Workers here were picking up trash Sunday, a small miracle under the circumstances. The airport opened to cargo traffic. A bullhorn-wielding volunteer led relief workers in a chorus of "Amazing Grace."
Nearly two weeks after Hurricane Katrina's (search) onslaught, the day was marked by signs that hopelessness was beginning to lift in this shattered city. While the final toll from the disaster remains unknown, there were indications New Orleans (search) had begun to turn a corner.
"You see the cleaning of the streets. You see the people coming out," said the volunteer with the bullhorn, Norman Flowers. "The people aren't as afraid anymore."
Flowers, deployed by the Southern Baptist Convention, stood in the bed of a pickup truck on Canal Street, leading police, firefighters and relief workers in song, punctuated by the exuberant honk of a fire truck nearby.
"This is a sign of progress," said New Orleans resident Linda Taylor, gesturing at the impromptu gathering. "Last Sunday, I couldn't find any church services. This Sunday, people have gathered together to worship."
Numerous residents were able to visit their homes for the first time, however briefly, as floodwaters receded and work crews cleared trees, debris and downed telephone poles from major streets.
Albert Gaude III, a Louisiana State University fisheries agent, was among those returning for the first time since the storm.
"They wouldn't let us in before, but we made it now and we could drive all the way here with no problem," he said.
President Bush (search) planned to fly to New Orleans later Sunday and spend the night. On Monday, he planned to tour the devastated town of Gulfport, Miss.
The Louis Armstrong New Orleans International Airport (search) reopened for cargo traffic Sunday, and limited passenger service was expected to resume Tuesday, airport director Roy Williams said.
Williams said he expects about 30 departures and arrivals of passenger planes a day — far below the usual 174 — at the airport, where a week ago terminals became triage units and more than two dozen people died.
Trash collection began over the weekend, a service unimaginable in the apocalyptic first days after Katrina's fury battered the Gulf Coast and broke holes in two levees, flooding most of New Orleans.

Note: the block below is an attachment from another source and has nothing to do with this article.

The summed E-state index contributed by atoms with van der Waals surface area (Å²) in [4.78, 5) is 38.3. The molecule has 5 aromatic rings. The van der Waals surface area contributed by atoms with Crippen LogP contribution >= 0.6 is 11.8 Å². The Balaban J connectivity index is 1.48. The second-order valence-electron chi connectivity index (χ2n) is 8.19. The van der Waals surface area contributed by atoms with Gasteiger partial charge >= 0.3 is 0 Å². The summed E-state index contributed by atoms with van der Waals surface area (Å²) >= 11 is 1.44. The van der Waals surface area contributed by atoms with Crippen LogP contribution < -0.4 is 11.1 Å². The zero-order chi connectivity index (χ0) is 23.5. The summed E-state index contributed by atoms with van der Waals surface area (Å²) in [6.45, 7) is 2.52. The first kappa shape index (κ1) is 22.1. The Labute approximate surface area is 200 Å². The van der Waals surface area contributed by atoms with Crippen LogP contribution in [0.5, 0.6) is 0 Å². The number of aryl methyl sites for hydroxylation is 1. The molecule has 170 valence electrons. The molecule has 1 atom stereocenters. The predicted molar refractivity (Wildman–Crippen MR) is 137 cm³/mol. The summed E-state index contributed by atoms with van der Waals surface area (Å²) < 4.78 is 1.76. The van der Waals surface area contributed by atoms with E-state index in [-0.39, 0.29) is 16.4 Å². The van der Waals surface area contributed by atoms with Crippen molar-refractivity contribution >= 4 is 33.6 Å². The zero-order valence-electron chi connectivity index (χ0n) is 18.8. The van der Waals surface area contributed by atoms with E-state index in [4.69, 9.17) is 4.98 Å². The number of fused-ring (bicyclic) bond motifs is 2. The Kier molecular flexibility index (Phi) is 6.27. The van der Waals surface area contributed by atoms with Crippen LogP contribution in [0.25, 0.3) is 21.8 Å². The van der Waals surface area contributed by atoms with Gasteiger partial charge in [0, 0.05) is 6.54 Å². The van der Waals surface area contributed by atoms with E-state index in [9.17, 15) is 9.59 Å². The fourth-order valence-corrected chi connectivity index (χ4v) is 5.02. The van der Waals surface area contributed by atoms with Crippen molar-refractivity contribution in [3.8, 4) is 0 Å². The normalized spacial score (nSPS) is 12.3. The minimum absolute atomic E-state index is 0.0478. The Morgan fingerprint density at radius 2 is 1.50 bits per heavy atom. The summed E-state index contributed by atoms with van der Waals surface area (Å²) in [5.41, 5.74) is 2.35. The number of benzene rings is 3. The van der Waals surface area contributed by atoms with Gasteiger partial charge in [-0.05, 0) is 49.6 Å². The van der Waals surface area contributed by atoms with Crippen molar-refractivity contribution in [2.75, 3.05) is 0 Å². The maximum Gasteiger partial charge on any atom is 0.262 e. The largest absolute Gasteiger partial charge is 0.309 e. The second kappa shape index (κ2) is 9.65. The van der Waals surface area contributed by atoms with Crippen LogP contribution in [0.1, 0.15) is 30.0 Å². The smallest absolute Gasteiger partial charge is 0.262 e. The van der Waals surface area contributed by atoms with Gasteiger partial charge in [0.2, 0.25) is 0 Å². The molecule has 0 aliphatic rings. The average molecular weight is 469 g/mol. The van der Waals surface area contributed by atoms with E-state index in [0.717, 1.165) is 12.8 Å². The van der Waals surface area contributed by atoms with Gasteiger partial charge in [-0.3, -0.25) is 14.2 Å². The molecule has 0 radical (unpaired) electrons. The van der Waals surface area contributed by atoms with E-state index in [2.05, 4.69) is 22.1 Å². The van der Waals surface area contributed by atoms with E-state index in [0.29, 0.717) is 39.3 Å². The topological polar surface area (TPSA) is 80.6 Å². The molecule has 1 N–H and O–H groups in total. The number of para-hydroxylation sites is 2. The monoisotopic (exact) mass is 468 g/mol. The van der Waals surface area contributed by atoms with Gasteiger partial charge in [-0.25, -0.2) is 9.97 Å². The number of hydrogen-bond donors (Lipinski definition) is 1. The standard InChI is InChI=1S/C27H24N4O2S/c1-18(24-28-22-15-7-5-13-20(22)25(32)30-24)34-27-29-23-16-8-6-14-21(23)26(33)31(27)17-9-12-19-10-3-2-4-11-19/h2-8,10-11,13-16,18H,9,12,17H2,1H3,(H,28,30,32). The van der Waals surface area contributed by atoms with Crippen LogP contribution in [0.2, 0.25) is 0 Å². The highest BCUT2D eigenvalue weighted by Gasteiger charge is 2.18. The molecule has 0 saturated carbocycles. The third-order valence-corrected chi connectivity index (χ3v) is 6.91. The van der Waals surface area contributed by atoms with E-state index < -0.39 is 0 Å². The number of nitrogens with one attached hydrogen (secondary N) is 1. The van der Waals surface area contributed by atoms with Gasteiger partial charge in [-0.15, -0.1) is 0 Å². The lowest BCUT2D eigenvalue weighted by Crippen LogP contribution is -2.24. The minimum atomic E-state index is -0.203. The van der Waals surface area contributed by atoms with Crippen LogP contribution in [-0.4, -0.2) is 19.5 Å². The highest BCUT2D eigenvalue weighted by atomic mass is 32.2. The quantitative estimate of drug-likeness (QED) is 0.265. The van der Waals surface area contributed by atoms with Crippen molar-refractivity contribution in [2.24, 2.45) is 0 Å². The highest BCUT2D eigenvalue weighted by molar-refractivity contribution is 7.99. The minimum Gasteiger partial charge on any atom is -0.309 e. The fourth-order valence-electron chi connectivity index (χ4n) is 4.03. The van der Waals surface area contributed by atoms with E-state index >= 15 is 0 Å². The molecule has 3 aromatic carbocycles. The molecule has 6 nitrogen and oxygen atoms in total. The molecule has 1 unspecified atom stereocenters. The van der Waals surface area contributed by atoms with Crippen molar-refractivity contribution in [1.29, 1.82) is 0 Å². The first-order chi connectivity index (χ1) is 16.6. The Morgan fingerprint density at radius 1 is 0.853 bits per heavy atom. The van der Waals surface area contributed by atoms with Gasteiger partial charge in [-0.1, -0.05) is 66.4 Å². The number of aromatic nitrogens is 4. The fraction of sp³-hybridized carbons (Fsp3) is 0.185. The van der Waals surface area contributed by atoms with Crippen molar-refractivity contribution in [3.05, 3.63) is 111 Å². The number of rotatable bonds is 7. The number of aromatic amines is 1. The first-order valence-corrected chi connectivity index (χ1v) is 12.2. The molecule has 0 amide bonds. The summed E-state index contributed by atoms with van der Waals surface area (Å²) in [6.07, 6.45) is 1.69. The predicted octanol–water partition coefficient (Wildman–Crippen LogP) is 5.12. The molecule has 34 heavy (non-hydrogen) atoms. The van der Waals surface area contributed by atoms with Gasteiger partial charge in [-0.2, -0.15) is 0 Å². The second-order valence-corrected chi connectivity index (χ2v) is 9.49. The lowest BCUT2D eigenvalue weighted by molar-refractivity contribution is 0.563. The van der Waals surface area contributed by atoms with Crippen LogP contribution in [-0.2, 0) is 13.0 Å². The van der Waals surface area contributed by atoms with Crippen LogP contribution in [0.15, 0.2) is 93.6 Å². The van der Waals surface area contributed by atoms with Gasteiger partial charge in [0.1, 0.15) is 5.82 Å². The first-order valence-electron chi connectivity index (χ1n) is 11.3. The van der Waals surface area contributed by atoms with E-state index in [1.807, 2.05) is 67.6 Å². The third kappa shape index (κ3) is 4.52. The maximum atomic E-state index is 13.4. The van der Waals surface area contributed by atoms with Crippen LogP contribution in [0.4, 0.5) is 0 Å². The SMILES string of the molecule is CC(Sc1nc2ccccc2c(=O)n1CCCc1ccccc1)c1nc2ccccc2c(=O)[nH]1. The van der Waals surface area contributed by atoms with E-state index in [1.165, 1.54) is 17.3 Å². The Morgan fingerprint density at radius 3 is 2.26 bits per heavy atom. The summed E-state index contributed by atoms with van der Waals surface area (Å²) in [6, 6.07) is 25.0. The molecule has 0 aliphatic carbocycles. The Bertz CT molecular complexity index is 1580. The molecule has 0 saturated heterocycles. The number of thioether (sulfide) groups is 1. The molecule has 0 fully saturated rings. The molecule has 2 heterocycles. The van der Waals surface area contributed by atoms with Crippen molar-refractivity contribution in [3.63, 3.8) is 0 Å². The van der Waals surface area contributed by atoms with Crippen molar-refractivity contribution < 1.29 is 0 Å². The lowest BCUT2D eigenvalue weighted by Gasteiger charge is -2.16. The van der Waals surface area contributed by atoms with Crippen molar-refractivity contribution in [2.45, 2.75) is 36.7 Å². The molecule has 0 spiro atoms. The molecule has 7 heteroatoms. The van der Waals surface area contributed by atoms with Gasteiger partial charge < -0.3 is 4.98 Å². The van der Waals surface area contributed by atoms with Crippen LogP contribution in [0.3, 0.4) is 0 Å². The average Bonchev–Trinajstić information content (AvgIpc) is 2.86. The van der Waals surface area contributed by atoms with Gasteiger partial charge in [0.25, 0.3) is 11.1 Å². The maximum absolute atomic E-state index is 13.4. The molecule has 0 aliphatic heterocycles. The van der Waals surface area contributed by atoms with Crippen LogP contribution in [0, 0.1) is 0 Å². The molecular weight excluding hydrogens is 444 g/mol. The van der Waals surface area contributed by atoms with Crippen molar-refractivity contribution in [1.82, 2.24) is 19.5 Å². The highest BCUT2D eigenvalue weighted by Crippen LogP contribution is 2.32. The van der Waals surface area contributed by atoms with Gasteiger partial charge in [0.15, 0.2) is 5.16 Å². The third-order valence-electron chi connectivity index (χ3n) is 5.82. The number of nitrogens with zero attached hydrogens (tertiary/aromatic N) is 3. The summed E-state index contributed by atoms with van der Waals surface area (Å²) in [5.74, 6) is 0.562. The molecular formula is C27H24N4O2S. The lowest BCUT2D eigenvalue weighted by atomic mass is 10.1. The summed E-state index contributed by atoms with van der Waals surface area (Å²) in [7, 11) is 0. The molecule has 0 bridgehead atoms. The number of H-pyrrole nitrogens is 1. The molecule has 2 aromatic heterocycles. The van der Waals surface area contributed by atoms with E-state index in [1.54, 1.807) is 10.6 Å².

Mayor C. Ray Nagin was asked NBC's "Meet the Press" whether New Orleans could stage Mardi Gras in February 2006. "I haven't even thought that far out yet," he said.
But he added, "It's not out of the realm of possibilities. ... It would be a huge boost if we could make it happen."
Nagin declined to say when the city might be drained of floodwaters.
"But I always knew that once we got the pumps up, some of our significant pumps going, that we could accelerate the draining process," he said. "The big one is pumping station six, which is our most powerful pump, and I am understanding that's just about ready to go."
The city's main wastewater treatment facility will be running by Monday, said Sgt. John Zeller, an engineer with the California National Guard.
"We're making progress," Zeller said. "This building was underwater yesterday."
David Smith, a volunteer firefighter from Baton Rouge, said it's a sign of progress that people like him are now in New Orleans aiding the city's recovery.
"We are helping people get the medicine they need," Smith said. "People who haven't been able to get prescriptions filled. That's a big step forward."
Army Lt. Gen. Russel L. Honore, the commander of active duty troops engaged in hurricane relief, told CNN's "Late Edition" the number of dead would be "a heck of a lot lower" than dire initial projections of 10,000 or more. Recovery of corpses continued Sunday.
On CBS' "Face the Nation," Honore asked Americans to take care of hurricane evacuees and help reunite them with their families. "And there's light at the end of the tunnel here," he added.
Throughout the shattered city, many of the thousands of the troops and relief workers paused to reflect — some to mark the fourth anniversary of the Sept. 11 attacks, some simply because it was Sunday.
At a Sept. 11 memorial service in the Algiers neighborhood, firefighters from New York told their colleagues they understood the pain and frustration wrought by Katrina.
"I just want to see what's going to happen tomorrow. And tomorrow after that," said Capt. Mike Donaldson, a New Orleans firefighter who attended. "It starts looking up from here."
Step by small step, residents tried to re-establish pieces of the city's inimitable character.
Kenny Claiborne has been running what has become known as Radio Marigny from his front porch — no actual radio signal, only generator-powered speakers that carry music by local groups through the breeze down Chartres Street.
"We just got that feeling like, it's not the end anymore, it's the beginning now," he said.
Tommy Hendricks, who owns a small apartment house in the French Quarter, returned to his ground-floor apartment and found it damaged by squatters who took refuge there — empty bottles and clothes strewn about.
"It's on life support," he said of his neighborhood, "but it's not dead."